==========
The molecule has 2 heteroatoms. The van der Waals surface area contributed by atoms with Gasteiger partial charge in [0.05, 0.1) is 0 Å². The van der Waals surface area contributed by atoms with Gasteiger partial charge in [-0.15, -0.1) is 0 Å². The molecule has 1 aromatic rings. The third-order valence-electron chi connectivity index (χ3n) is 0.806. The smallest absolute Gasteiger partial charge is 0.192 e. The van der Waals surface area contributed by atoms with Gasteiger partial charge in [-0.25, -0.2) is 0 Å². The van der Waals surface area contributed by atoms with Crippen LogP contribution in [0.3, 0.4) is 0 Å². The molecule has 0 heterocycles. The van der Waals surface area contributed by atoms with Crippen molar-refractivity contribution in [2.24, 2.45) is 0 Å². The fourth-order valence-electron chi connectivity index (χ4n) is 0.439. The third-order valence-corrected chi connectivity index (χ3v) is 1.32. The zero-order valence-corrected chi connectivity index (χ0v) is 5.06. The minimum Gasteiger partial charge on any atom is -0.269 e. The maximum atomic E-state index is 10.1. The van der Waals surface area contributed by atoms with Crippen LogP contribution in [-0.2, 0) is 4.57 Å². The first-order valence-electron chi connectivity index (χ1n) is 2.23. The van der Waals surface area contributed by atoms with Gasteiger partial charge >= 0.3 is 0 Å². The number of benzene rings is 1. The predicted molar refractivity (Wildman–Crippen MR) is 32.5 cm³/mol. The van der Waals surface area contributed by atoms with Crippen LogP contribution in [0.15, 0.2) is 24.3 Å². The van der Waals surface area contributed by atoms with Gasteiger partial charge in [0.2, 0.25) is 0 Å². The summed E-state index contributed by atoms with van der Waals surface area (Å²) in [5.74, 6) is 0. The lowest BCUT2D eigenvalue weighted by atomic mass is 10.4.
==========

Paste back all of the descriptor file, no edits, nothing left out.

The molecule has 2 heteroatoms. The van der Waals surface area contributed by atoms with Gasteiger partial charge in [0.05, 0.1) is 0 Å². The van der Waals surface area contributed by atoms with Gasteiger partial charge in [-0.15, -0.1) is 0 Å². The molecule has 1 aromatic rings. The third-order valence-electron chi connectivity index (χ3n) is 0.806. The smallest absolute Gasteiger partial charge is 0.192 e. The van der Waals surface area contributed by atoms with Gasteiger partial charge in [-0.25, -0.2) is 0 Å². The van der Waals surface area contributed by atoms with Crippen LogP contribution in [0.3, 0.4) is 0 Å². The molecule has 0 heterocycles. The van der Waals surface area contributed by atoms with Crippen molar-refractivity contribution in [2.24, 2.45) is 0 Å². The fourth-order valence-electron chi connectivity index (χ4n) is 0.439. The third-order valence-corrected chi connectivity index (χ3v) is 1.32. The zero-order valence-corrected chi connectivity index (χ0v) is 5.06. The minimum Gasteiger partial charge on any atom is -0.269 e. The maximum atomic E-state index is 10.1. The van der Waals surface area contributed by atoms with Crippen LogP contribution in [-0.2, 0) is 4.57 Å². The first-order valence-electron chi connectivity index (χ1n) is 2.23. The van der Waals surface area contributed by atoms with Gasteiger partial charge >= 0.3 is 0 Å². The number of benzene rings is 1. The predicted molar refractivity (Wildman–Crippen MR) is 32.5 cm³/mol. The van der Waals surface area contributed by atoms with Crippen LogP contribution in [0.15, 0.2) is 24.3 Å². The van der Waals surface area contributed by atoms with Gasteiger partial charge in [0.2, 0.25) is 0 Å². The summed E-state index contributed by atoms with van der Waals surface area (Å²) in [5.74, 6) is 0. The lowest BCUT2D eigenvalue weighted by atomic mass is 10.4.